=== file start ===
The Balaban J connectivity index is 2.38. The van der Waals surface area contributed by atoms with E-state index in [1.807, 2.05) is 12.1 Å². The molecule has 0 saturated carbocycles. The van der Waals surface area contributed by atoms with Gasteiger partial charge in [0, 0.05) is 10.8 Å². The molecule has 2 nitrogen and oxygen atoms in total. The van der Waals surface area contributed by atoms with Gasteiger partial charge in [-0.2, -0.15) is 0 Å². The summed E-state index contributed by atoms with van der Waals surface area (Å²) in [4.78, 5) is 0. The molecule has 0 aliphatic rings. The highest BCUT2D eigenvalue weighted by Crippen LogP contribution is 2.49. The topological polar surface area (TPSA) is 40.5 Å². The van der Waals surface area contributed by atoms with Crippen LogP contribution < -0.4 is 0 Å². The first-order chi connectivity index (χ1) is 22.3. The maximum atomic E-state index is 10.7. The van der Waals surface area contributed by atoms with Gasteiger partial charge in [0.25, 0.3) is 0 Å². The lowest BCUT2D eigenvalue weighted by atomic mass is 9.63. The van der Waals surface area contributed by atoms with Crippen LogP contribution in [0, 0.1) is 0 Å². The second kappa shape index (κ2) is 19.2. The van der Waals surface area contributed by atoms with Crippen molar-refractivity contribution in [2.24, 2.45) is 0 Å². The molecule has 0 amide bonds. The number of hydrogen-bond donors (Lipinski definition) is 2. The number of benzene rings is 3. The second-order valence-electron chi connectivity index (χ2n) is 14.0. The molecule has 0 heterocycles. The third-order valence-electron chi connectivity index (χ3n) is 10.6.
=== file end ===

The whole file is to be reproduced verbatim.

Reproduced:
The Balaban J connectivity index is 2.38. The van der Waals surface area contributed by atoms with E-state index in [1.807, 2.05) is 12.1 Å². The molecule has 0 saturated carbocycles. The van der Waals surface area contributed by atoms with Gasteiger partial charge in [0, 0.05) is 10.8 Å². The molecule has 2 nitrogen and oxygen atoms in total. The van der Waals surface area contributed by atoms with Gasteiger partial charge in [-0.2, -0.15) is 0 Å². The summed E-state index contributed by atoms with van der Waals surface area (Å²) in [4.78, 5) is 0. The molecule has 0 aliphatic rings. The highest BCUT2D eigenvalue weighted by Crippen LogP contribution is 2.49. The topological polar surface area (TPSA) is 40.5 Å². The van der Waals surface area contributed by atoms with Crippen LogP contribution < -0.4 is 0 Å². The first-order chi connectivity index (χ1) is 22.3. The maximum atomic E-state index is 10.7. The van der Waals surface area contributed by atoms with Gasteiger partial charge in [0.25, 0.3) is 0 Å². The lowest BCUT2D eigenvalue weighted by atomic mass is 9.63. The van der Waals surface area contributed by atoms with Crippen LogP contribution in [0, 0.1) is 0 Å². The second kappa shape index (κ2) is 19.2. The van der Waals surface area contributed by atoms with Crippen molar-refractivity contribution in [2.24, 2.45) is 0 Å². The molecule has 0 amide bonds. The number of hydrogen-bond donors (Lipinski definition) is 2. The number of benzene rings is 3. The second-order valence-electron chi connectivity index (χ2n) is 14.0. The molecule has 0 heterocycles. The third-order valence-electron chi connectivity index (χ3n) is 10.6.